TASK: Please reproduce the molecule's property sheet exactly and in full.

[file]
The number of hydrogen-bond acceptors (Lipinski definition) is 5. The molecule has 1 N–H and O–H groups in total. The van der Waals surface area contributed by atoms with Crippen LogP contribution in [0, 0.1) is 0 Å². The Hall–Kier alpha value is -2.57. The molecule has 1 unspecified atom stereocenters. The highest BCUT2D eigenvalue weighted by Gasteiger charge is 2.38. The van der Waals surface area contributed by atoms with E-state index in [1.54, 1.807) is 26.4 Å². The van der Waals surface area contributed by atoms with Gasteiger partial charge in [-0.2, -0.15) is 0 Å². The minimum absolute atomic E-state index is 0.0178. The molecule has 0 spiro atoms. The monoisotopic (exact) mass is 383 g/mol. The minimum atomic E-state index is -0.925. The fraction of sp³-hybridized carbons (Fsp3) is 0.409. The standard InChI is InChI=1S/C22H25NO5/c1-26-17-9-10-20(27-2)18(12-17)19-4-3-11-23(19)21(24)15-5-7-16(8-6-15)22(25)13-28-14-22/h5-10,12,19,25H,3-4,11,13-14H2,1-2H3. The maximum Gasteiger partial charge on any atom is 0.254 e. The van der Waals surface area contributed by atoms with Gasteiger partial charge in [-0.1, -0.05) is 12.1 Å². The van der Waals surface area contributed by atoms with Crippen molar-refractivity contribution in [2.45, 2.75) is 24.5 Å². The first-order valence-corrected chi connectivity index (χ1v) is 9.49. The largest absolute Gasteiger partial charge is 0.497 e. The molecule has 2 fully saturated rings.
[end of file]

The number of hydrogen-bond acceptors (Lipinski definition) is 5. The molecule has 1 N–H and O–H groups in total. The van der Waals surface area contributed by atoms with Crippen LogP contribution in [0, 0.1) is 0 Å². The Hall–Kier alpha value is -2.57. The molecule has 1 unspecified atom stereocenters. The highest BCUT2D eigenvalue weighted by Gasteiger charge is 2.38. The van der Waals surface area contributed by atoms with E-state index in [1.54, 1.807) is 26.4 Å². The van der Waals surface area contributed by atoms with Gasteiger partial charge in [-0.2, -0.15) is 0 Å². The minimum absolute atomic E-state index is 0.0178. The molecule has 0 spiro atoms. The monoisotopic (exact) mass is 383 g/mol. The minimum atomic E-state index is -0.925. The fraction of sp³-hybridized carbons (Fsp3) is 0.409. The standard InChI is InChI=1S/C22H25NO5/c1-26-17-9-10-20(27-2)18(12-17)19-4-3-11-23(19)21(24)15-5-7-16(8-6-15)22(25)13-28-14-22/h5-10,12,19,25H,3-4,11,13-14H2,1-2H3. The maximum Gasteiger partial charge on any atom is 0.254 e. The van der Waals surface area contributed by atoms with Gasteiger partial charge in [-0.1, -0.05) is 12.1 Å². The van der Waals surface area contributed by atoms with Crippen molar-refractivity contribution in [2.45, 2.75) is 24.5 Å². The first-order valence-corrected chi connectivity index (χ1v) is 9.49. The largest absolute Gasteiger partial charge is 0.497 e. The molecule has 2 fully saturated rings.